It was now time to go for a safari in the Dhikala zone. Our vehicle cruised slowly out of the campus and took a left turn between the tall grassland. The driver braked as we saw a few Chital (spotted deer) on the track in front of us. Oblivious to us standing few meters behind they continued walking slowly in front of us. At a close distance on one of the twigs, I saw a Long-Tailed Shrike gently surveying the area.
On another twig, close by was a Pied Bush Chat. All this at eye level. For a photographer, there is no better angle to get bokeh shots. It was a matter of minutes that I realized that my two rolls will be consumed in one safari itself. Therefore, I decided to be wise, click less and register more in my brain. Jim Corbett is indeed a photographer’s paradise.
After a brief while, the deer allowed us to go ahead, and a mesmerizing vista unfolded in front of my eyes. We were on a high bank. On my left was the Ramganga River flowing from east to the west. Few spotted deer were considering crossing the river but making sure that no predator awaited their arrival in the tall grass on the other side. With tail up, they were trying to get a whiff of the tiger in the air. Their ears seemed focussed towards the other side of the river in anticipation of any sound from the area or any unusual movement in the grass.
I asked the driver to switch off the engine, as I just wanted to absorb the serenity of the place. A lesser fishing eagle was calling nonstop for a mate. At a great distance, I could see some dust in the air. A herd of wild elephants was approaching the river. A gentle wind was caressing my face, and all city stress started to leave me. I felt light and refreshed. Suddenly one of the deer wanting to cross the river gave a warning call, and the entire herd flew in the opposite direction. They obviously had a signal of a predator in the grass, which seemed oblivious to us.
As Jim Corbett said, “curiosity is after all not a human monopoly, and many a life is cut short by indulging in it”. The deer slightly curious but did not want to push their luck against a supreme predator who is as destructive in water as on land. What would have transpired in the mind of the supposed predator in the grass is something we do not know. However, he is an apex predator, as he never gives up after the failed chances, for if he does, he will have to give up on his life.
It is here I realized the number of species existing in the forest. They are present in great numbers and are interrelated for survival in many ways. How impossible it is for each to survive without the other. We moved on without seeing the tiger but satisfied that most likely he had seen us.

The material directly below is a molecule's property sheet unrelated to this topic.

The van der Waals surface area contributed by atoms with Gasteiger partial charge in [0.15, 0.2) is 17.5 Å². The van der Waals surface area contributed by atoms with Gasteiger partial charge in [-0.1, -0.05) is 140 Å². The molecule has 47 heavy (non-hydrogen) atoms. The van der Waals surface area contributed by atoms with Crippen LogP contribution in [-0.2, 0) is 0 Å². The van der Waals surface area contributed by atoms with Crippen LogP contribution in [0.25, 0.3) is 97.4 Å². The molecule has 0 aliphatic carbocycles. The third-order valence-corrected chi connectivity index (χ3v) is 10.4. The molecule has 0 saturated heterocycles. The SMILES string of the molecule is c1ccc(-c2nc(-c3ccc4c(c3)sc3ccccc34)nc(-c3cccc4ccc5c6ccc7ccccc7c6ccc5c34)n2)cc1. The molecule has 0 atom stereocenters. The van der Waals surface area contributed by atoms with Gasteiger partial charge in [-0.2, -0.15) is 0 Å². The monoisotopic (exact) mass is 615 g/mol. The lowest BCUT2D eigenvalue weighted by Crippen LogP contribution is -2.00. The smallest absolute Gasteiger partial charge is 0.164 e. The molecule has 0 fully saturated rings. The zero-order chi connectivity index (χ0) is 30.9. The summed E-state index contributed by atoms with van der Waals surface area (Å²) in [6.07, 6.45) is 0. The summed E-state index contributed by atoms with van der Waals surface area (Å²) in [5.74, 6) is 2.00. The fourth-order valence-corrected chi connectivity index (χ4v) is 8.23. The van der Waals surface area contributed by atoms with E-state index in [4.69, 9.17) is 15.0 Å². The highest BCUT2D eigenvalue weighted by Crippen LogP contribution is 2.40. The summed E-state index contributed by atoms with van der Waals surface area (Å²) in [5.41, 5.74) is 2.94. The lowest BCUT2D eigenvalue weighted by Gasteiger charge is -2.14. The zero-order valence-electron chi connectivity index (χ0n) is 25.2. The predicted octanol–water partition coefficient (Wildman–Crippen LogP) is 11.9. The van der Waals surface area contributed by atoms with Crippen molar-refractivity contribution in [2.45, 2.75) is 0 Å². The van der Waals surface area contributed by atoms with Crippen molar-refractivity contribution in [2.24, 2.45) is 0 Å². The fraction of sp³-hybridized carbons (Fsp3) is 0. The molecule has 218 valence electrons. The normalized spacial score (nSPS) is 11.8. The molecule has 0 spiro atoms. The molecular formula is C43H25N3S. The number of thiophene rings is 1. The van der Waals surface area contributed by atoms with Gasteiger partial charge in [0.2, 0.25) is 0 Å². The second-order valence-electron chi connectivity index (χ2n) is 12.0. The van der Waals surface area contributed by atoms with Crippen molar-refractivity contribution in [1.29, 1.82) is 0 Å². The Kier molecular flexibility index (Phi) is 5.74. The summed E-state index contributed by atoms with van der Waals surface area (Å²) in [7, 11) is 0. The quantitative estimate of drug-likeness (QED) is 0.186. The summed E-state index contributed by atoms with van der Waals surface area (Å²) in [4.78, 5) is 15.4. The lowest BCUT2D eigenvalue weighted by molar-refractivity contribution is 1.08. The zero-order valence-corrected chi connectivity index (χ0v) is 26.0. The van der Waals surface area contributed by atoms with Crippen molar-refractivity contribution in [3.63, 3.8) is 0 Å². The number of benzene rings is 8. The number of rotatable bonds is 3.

Every track in Jim Corbett National Park is uniquely beautiful. To describe it in one article will be doing injustice to the place. The Kamarpatta road, Chuapani area, Ram Singh Road, Champion Road, Gadiyaro, Bridge to Paar, Thandi Sadak, Sambar Road, Paar, Kanda Road, Dhikala Chaur, Mota Saal, and likewise many other alluring hotspots of Corbett deserve hours of experience and pages of description.
The silence, serenity, solitude, and stillness of Corbett is distinctive, and it is appreciated by a similar soul, for Corbett is a soulful forest.
Born and brought up in New Delhi, it was Sharad’s childhood passion to play cricket for India. While on a holiday in 1990, he saw his first tiger. Little did he know that this one sighting would immerse him into a realm where forests and tigers were all that mattered.
Sharad’s experiences as a wildlife photographer have inspired him to observe the tiger’s behavior for over 30 years and motivated him on his own journey as an entrepreneur. He started Nature Safari India Pvt Ltd, with a focus on “Conservation through Tourism.” to align himself to the mission of saving the regal species and repopulating them in India’s forests. In 2006, he set up one of India’s premier jungle lodges in Kanha National Park.
Sharad believes that there are many lessons to be learned from a tiger that can be applied successfully to leadership—both in business and in life. Here’s a new book by Sharad Vats on management and leadership skills to learn from a Tiger.